A retired Texas firefighter who shot and killed an elementary school teacher following a dispute over loud music two years ago, claims the killing was justified because he was ‘standing my ground’ and reasonably feared for his life.
To prove his innocence to the jury, Raul Rodriguez and his attorney presented a 20-minute, low-quality video he took on the night of the shooting where P.E. teacher Kelly Danaher was fatally wounded.
The tragic incident occurred in May of 2010, outside of Danaher’s home near Houston. Rodriguez showed up at Danaher’s house because the music was “too loud.” Rodriguez, a concealed carry permit holder, brought along a firearm, a flashlight, a video recorder and a cell phone.
After telling Danaher and his friends to turn down the volume, the situation began to escalate; partygoers started yelling at Rodriguez.
“You need to stop right there,” Rodriguez says in the video. “Don’t come any closer please. I’m telling you, I’m telling you, stop, I said stop right now or I will shoot you! … I fear for my life. I told you to stop, my life’s in danger, you got weapons on you, stay away from me.”
Rodriguez, standing in Danaher’s driveway, was on the phone with a 911 dispatcher as the argument heated up. Suddenly, one of the men says, “When I go in that house and come back, don’t think I won’t be equal to you, baby.”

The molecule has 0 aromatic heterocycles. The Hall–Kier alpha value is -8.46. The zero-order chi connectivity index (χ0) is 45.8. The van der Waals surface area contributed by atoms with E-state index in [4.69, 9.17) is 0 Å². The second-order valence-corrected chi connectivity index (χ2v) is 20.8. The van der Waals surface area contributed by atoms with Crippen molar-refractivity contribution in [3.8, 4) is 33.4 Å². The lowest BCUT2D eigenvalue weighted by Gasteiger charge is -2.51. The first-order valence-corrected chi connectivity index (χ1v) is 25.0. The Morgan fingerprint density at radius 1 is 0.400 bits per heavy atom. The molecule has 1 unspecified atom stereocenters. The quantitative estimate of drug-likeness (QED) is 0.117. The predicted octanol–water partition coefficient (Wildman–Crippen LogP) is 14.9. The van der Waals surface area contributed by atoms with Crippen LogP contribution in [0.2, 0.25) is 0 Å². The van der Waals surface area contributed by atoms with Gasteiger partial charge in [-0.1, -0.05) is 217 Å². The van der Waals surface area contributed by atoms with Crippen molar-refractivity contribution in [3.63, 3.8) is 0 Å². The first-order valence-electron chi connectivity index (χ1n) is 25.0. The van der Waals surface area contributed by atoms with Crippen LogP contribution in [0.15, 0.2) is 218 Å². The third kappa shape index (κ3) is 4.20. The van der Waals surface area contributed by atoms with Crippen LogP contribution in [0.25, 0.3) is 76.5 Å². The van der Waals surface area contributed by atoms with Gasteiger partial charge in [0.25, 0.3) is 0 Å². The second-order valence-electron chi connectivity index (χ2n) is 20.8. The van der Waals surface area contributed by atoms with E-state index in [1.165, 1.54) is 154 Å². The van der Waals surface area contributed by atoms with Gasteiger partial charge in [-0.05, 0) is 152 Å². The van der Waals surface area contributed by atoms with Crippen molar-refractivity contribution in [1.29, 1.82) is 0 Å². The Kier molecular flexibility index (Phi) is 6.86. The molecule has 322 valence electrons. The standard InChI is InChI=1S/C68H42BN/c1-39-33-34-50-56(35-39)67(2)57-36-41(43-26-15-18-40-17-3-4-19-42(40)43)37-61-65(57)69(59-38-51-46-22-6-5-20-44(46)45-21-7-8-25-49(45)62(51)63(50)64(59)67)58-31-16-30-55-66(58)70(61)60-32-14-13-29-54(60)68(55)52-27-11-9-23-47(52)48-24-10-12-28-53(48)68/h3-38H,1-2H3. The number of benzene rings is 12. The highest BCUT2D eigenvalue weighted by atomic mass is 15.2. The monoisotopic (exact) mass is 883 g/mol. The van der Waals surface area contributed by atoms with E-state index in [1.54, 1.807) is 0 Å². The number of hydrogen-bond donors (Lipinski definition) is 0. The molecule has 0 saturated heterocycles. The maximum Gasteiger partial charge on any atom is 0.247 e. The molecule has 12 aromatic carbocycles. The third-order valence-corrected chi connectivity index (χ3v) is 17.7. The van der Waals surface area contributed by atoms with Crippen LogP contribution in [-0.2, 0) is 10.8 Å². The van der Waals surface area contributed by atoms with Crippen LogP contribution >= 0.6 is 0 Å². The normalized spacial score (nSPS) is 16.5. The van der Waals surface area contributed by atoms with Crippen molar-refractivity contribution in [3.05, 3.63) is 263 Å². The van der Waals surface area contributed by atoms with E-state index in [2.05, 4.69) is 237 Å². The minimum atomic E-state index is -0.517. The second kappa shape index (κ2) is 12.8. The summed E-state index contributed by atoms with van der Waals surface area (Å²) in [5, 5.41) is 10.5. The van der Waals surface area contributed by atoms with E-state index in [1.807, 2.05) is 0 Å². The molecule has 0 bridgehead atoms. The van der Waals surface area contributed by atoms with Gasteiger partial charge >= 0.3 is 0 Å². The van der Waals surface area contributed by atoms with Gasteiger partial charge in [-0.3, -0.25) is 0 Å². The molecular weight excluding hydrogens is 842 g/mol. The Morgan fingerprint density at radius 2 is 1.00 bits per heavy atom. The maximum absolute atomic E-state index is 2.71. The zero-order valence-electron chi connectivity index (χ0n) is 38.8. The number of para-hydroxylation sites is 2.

Rodriquez bristles and tells the dispatcher, “I’m talking to you, and I mean, I’m scared to death here. It’s about to get out of hand, sir. Please help me, now. I’m standing my ground here.”
Moments later, the video ends after a shot is fired. In total, three men were shot in the incident. Danaher, Houston firefighter Ricky Johnson and Marshall Stetson. The latter two survived their wounds.
Does Rodriquez have a valid claim of self-defense?
“This is a difficult defense to mount,” legal analyst Dana Cole told ABC News. “He had no injury, he brought a gun to a noise complaint, and it appeared he was escalating it by baiting the party-goers.”
Others see it differently.
“He told them to get back,” Jim Pruett, the owner of Jim Pruett Guns and Ammo, told local affiliate KHOU. “One of the first things you’re taught to say is I’m armed and my life is in danger. I promise you I will use my firearm to defend myself. He did all of those things.”
In the end though, the jury will have to decide whether Rodriquez is guilty of murder. The trail is ongoing and is expected to continue till end of next week. Rodriquez may take the stand at some point.
Here’s the latest update from KHOU: